The practice of monogyny is found throughout the insect kingdom, especially arachnids. One such arachnid is the make dark fishing spider (Dolomedes tenebrosus). A recent study in Biology Letters has discovered that the male arachnid willingly sacrifices itself to the female to ensure that the resulting offspring is healthy; by providing itself as a meal for the female.

Video of the mating rituals and cannibalism from the experiment – Royal Society of Journals

Schwartz et al (2013) think that this practice of sexual cannibalism may provide an ‘evolutionary advantage’, because a better fed female is more likely to provide healthy descendants. But there are certain drawbacks to this practice; if a male dark fishing spider accidentally prematurely triggers one of their pedipalps, their two feeler-like appendages near the mouth where sperm is stored, they can die. Schwartz has encountered many problems during his experiment while catching the wild male specimens; they would accidentally snag their pedipalps on a piece of cotton which would cause them to die before the experiment could take place.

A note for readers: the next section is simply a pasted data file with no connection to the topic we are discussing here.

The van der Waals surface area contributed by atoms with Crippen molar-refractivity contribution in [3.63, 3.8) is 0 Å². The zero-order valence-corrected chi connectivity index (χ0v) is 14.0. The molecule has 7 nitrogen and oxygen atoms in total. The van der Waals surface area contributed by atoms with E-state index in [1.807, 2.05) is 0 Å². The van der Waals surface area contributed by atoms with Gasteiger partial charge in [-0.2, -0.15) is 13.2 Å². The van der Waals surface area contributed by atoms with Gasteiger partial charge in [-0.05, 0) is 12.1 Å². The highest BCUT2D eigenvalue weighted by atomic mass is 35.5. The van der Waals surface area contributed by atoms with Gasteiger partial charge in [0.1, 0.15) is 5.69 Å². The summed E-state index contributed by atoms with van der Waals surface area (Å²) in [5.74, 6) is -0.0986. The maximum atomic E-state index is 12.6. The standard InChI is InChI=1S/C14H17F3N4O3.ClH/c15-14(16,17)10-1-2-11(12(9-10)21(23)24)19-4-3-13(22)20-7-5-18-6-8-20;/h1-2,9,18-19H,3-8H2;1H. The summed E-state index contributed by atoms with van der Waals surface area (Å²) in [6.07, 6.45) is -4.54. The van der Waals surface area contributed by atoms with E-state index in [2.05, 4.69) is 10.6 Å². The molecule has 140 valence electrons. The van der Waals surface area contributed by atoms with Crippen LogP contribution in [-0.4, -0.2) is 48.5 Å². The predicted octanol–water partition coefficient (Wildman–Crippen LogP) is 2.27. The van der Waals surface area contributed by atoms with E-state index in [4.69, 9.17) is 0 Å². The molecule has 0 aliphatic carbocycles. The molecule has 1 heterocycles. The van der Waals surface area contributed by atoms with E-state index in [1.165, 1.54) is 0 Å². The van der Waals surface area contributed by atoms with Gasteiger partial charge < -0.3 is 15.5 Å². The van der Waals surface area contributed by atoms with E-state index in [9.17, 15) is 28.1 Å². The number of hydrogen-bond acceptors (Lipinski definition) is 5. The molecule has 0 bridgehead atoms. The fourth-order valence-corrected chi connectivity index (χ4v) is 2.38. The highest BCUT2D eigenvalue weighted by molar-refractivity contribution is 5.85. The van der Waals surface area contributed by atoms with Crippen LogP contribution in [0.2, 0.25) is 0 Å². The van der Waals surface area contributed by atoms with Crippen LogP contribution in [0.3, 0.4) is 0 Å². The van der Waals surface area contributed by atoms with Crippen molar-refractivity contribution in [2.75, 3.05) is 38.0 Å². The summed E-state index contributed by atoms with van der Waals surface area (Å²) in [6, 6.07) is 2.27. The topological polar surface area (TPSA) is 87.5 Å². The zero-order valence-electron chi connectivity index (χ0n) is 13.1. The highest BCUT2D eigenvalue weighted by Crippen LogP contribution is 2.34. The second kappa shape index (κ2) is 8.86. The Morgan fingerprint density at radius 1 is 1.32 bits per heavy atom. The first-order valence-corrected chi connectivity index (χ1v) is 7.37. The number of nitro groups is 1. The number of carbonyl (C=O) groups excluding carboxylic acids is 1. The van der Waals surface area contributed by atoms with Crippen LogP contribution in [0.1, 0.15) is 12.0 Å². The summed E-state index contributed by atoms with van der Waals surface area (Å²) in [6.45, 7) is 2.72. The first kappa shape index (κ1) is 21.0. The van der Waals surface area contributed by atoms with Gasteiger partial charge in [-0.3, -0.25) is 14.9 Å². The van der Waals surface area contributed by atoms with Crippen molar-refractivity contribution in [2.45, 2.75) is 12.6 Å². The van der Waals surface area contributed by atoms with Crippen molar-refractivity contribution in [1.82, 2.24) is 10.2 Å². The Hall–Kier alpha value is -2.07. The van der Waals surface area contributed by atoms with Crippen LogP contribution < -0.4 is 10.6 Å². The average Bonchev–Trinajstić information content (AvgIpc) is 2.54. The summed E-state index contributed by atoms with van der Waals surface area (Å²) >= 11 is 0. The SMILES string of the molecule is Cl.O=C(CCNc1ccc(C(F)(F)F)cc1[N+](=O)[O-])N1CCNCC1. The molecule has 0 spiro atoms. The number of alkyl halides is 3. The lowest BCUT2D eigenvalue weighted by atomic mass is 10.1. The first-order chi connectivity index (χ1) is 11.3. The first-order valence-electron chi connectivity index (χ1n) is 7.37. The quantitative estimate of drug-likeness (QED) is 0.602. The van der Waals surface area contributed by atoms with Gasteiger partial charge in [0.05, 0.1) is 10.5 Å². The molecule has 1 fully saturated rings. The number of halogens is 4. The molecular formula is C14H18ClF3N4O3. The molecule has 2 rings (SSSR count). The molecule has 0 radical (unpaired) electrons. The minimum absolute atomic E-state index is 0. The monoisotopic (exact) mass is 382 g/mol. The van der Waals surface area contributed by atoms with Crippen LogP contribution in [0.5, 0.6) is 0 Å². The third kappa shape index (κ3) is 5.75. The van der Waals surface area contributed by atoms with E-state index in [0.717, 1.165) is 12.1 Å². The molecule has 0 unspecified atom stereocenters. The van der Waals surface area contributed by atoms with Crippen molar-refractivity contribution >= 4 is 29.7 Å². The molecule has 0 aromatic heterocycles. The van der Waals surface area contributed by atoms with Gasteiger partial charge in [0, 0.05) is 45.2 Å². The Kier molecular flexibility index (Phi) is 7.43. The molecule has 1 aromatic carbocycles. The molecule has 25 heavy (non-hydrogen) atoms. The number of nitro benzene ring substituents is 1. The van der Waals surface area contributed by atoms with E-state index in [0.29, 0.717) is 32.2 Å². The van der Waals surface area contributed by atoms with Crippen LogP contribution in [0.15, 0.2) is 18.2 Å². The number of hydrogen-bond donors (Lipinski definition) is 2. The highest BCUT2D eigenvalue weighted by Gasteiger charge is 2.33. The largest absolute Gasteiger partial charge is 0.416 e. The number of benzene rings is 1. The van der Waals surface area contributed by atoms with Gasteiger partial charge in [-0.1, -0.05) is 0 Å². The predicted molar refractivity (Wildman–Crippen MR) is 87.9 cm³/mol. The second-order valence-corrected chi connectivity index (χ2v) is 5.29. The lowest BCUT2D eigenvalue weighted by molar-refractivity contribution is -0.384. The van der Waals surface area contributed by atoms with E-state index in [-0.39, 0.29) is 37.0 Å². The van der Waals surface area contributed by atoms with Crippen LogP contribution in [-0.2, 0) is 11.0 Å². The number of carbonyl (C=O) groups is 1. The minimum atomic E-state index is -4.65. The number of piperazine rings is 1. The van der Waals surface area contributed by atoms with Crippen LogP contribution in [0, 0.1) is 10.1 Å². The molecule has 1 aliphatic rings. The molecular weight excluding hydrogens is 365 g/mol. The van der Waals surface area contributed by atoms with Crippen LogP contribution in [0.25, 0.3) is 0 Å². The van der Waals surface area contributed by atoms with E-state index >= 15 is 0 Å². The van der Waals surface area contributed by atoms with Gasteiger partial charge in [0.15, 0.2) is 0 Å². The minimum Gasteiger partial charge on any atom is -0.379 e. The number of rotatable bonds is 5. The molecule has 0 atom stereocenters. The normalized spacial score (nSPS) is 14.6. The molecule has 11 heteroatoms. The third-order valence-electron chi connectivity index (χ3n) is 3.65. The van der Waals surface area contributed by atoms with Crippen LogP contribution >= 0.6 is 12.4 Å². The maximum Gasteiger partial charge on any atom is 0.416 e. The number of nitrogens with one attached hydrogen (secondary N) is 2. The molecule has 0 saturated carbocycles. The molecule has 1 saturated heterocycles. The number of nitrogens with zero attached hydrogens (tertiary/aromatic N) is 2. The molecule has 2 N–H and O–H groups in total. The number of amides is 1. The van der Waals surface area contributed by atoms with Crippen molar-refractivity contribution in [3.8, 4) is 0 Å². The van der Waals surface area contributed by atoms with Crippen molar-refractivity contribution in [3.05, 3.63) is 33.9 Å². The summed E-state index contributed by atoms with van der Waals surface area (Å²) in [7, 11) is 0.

References:

National Geographic. 2013. Male Spiders Self-Sacrifice, Lose Genitals. National Geographic News. Click here for the article.

Schwartz, S.K., Wagner Jr, W.E., Hebets, E., A. 2013. Spontaneous male death and monogyny in the dark fishing spider. Biology Letters. 9, 4. Click here for the journal.

If you’ve enjoyed this new ‘Unsual-ology’ post feature – leave a comment or a like!

If you want to read more unusual science posts click here, or to read the Unusual-ology post on the Ancient Egyptian use of lettuce as an aphrodisiac, click here. Or to read about the newly discovered ‘Entrance to Hell’ click here!